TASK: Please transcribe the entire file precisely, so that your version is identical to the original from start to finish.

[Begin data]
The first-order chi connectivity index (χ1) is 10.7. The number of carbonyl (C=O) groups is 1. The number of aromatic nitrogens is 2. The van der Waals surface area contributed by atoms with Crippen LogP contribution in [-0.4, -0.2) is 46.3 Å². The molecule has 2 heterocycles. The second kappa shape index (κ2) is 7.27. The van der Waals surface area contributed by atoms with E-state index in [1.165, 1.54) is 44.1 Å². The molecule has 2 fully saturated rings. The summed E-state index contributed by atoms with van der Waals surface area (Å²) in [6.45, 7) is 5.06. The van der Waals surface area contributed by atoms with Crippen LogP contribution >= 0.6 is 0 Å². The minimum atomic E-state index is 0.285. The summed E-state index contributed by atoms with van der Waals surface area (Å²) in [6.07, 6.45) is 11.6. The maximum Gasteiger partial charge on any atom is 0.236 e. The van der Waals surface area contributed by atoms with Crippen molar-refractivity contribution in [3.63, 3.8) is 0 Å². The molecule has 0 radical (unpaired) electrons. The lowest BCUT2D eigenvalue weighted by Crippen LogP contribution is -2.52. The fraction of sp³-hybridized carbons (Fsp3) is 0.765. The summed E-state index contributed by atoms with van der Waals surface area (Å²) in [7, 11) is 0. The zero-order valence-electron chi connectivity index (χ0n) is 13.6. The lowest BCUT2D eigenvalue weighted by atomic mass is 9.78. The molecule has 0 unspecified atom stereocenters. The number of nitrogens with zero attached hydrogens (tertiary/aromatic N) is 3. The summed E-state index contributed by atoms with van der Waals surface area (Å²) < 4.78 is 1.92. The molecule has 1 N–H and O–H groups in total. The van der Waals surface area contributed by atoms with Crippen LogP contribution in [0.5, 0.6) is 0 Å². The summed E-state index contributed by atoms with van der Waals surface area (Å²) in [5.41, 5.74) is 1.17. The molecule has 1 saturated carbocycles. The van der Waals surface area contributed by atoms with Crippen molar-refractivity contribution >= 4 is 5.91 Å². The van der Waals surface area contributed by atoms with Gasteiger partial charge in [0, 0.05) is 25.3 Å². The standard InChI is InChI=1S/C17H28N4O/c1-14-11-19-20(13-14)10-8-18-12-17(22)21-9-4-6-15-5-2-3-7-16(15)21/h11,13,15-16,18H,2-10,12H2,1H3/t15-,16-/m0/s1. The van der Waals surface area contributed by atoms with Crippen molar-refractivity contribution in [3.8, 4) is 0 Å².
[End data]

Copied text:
The first-order chi connectivity index (χ1) is 10.7. The number of carbonyl (C=O) groups is 1. The number of aromatic nitrogens is 2. The van der Waals surface area contributed by atoms with Crippen LogP contribution in [-0.4, -0.2) is 46.3 Å². The molecule has 2 heterocycles. The second kappa shape index (κ2) is 7.27. The van der Waals surface area contributed by atoms with E-state index in [1.165, 1.54) is 44.1 Å². The molecule has 2 fully saturated rings. The summed E-state index contributed by atoms with van der Waals surface area (Å²) in [6.45, 7) is 5.06. The van der Waals surface area contributed by atoms with Crippen LogP contribution >= 0.6 is 0 Å². The minimum atomic E-state index is 0.285. The summed E-state index contributed by atoms with van der Waals surface area (Å²) in [6.07, 6.45) is 11.6. The maximum Gasteiger partial charge on any atom is 0.236 e. The van der Waals surface area contributed by atoms with Crippen molar-refractivity contribution in [3.63, 3.8) is 0 Å². The molecule has 0 radical (unpaired) electrons. The lowest BCUT2D eigenvalue weighted by Crippen LogP contribution is -2.52. The fraction of sp³-hybridized carbons (Fsp3) is 0.765. The summed E-state index contributed by atoms with van der Waals surface area (Å²) in [7, 11) is 0. The zero-order valence-electron chi connectivity index (χ0n) is 13.6. The lowest BCUT2D eigenvalue weighted by atomic mass is 9.78. The molecule has 0 unspecified atom stereocenters. The number of nitrogens with zero attached hydrogens (tertiary/aromatic N) is 3. The summed E-state index contributed by atoms with van der Waals surface area (Å²) < 4.78 is 1.92. The molecule has 1 N–H and O–H groups in total. The van der Waals surface area contributed by atoms with Crippen LogP contribution in [0.5, 0.6) is 0 Å². The summed E-state index contributed by atoms with van der Waals surface area (Å²) in [5.41, 5.74) is 1.17. The molecule has 1 saturated carbocycles. The van der Waals surface area contributed by atoms with Crippen molar-refractivity contribution >= 4 is 5.91 Å². The van der Waals surface area contributed by atoms with Gasteiger partial charge in [0, 0.05) is 25.3 Å². The standard InChI is InChI=1S/C17H28N4O/c1-14-11-19-20(13-14)10-8-18-12-17(22)21-9-4-6-15-5-2-3-7-16(15)21/h11,13,15-16,18H,2-10,12H2,1H3/t15-,16-/m0/s1. The van der Waals surface area contributed by atoms with Crippen molar-refractivity contribution in [3.8, 4) is 0 Å².